Monday, March 28, 2011
In this fast paced world we live in there is one thing that all of us are consciously aware of—the clock. Our lives are dominated by it. We go to work, eat, keep appointments, watch TV and go to bed by the clock. This preoccupation did not begin with the first time piece. When we read the Bible we find out that thousands of years ago, the world was created according to a specific schedule. Also, we are told that God sent Jesus to earth at the “fullness of time.” While many events create interest within our chronological mindset, none causes more speculation or concern than what is called “the end time.” This is something Jesus alluded to when he used the phrase “in such an hour as you think not.” It is something that captured the thought of John when he wrote “little children it is the last time.” For all those readers who are familiar with this theme, you know it refers to the climatic age when Jesus will re-appear, the church will be taken up, the world refurbished and the devil judged. Also, having been made aware of these events we are admonished to “live soberly and to be watchful” as we see the day approaching. One cannot watch the news or read the paper without realizing that we are at that point. So “what time is it?” It is time that we learn, look, and listen for the day of the Lord is at hand.
Sunday, March 20, 2011
I just got through listening to end of the race at Bristol Motor Speedway. The radio announcers know how to keep you tuned in and on the edge of your seat. There is a phrase they use in almost every race that for whatever reason caught my attention today. With thousands of listeners tuned in with their own special way they expressed, "Fans it's a race to the finish." I thought what a fitting statement for the world of racing but also for the church. Indeed it is a "race to the finish." With everything we have happening around us, we must fight for the finish. In the world of racing finishing and winning requires several things. It takes an experienced pit crew giving instructions; the proper amount of fuel in the tank; good tires; in certain races a draft partner; but most of all it takes focus on the part of the driver. When you think about it, these are the ingredients it takes to win the spiritual race. The writer of Hebrews must have attended one of the chariot races of his day, and although they used horses and Nascar horsepower the similarities cannot be overlooked. With this in mind, we read the author's admonition "and let us run with patience the race that is set before us, looking unto Jesus the author and finisher of our faith." Undeniably, the signs predicting that we are in the end times are before us. Knowing this, we must stay fueled up with the power of the Spirit; our feet must have the tread of the gospel; our ears must listen for godly instruction; and most of all we must be patient. In a day when so many are tempted to give up we must remain faithful, for we are in a "race to the finish."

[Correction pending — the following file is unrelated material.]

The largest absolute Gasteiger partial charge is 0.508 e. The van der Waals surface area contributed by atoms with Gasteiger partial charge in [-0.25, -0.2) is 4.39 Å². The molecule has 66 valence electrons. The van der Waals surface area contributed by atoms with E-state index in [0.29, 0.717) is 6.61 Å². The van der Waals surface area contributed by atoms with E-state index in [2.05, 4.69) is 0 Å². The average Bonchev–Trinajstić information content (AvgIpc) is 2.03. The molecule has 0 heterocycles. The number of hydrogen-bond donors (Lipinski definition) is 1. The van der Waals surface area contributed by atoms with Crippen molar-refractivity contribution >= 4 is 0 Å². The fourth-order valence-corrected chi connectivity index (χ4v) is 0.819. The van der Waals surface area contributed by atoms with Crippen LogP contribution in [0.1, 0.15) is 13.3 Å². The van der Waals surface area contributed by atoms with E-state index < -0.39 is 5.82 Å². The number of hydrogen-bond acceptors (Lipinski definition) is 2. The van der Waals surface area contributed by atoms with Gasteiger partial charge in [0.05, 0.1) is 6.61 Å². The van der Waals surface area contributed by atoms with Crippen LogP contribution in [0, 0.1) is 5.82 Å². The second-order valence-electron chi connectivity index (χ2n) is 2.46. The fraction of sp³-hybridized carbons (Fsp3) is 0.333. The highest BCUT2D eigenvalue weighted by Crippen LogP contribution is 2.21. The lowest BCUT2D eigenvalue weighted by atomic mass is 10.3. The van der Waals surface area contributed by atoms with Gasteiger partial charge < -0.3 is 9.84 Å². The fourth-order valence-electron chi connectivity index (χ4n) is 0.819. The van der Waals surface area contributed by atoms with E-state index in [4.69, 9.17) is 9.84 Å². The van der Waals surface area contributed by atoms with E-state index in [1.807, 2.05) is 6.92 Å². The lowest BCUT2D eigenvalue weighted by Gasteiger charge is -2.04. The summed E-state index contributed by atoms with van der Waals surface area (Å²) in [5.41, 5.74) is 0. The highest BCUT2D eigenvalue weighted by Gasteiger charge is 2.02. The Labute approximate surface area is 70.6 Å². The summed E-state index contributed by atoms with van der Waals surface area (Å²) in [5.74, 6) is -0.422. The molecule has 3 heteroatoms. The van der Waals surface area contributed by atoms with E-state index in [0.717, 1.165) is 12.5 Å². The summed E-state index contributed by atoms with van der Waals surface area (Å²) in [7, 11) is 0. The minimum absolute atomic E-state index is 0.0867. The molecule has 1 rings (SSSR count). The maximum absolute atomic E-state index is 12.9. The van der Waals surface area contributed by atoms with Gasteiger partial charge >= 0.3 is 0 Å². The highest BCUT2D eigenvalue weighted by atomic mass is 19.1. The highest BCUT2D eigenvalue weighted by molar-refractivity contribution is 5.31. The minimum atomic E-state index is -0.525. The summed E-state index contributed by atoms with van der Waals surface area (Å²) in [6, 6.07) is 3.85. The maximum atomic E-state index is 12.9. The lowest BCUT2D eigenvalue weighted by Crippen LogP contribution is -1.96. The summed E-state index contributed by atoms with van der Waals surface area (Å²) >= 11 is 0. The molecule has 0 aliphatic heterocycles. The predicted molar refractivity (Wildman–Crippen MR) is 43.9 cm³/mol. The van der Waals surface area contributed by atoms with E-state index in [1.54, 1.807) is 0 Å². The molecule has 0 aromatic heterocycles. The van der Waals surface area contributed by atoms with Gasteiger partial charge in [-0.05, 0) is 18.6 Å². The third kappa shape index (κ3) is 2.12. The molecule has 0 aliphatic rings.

Monday, March 7, 2011
I am presently on my sixth tour in the Holy Land. It’s hard to describe how special this place is. Although I have been here several times, the atmosphere, sights, and spiritual intensity is always fresh and new. Over the last three days we have been in Turkey visiting the Seven Churches of Asia Minor. If you remember Jesus gave a special message to each of these churches in the book of Revelation. As we have continued our journey we have crossed over into Israel, taking in sights such as: Caesarea Philippi, Mount Carmel, and the Sea of Galilee. Tomorrow we head to Jerusalem. Each of these places holds historical as well as great spiritual significance. For instance, one cannot reflect upon these places and rehearse Christ’s words without feeling a sense of personal conviction. With each story it becomes apparent that we have an experience but yet lack the sacrifice of those who preceded us in the faith. Also, because of the state of the church today we realize that Christ is once again speaking to us as he did to the Seven Churches and we are seeing the fulfillment of the message. I find myself asking “which church am I a part of and how scraficial am I willing to be? While I fight the temptation to speak endlessly about these issues and my exciting journey, let me conclude. During the next few days we will wrap up our trip with Golgotha and the garden tomb. What a dramatic finish! Should not everything we do end with the cross. Should not every idea, determination and deed be placed on the cross? Should not everything we do stand the test of resurrection? In the words of Watchman Nee, “only that which can enter death, survive the tomb, and end in resurrection is truly worthwhile in ministry. May this be the test of our lives as we continue to serve him.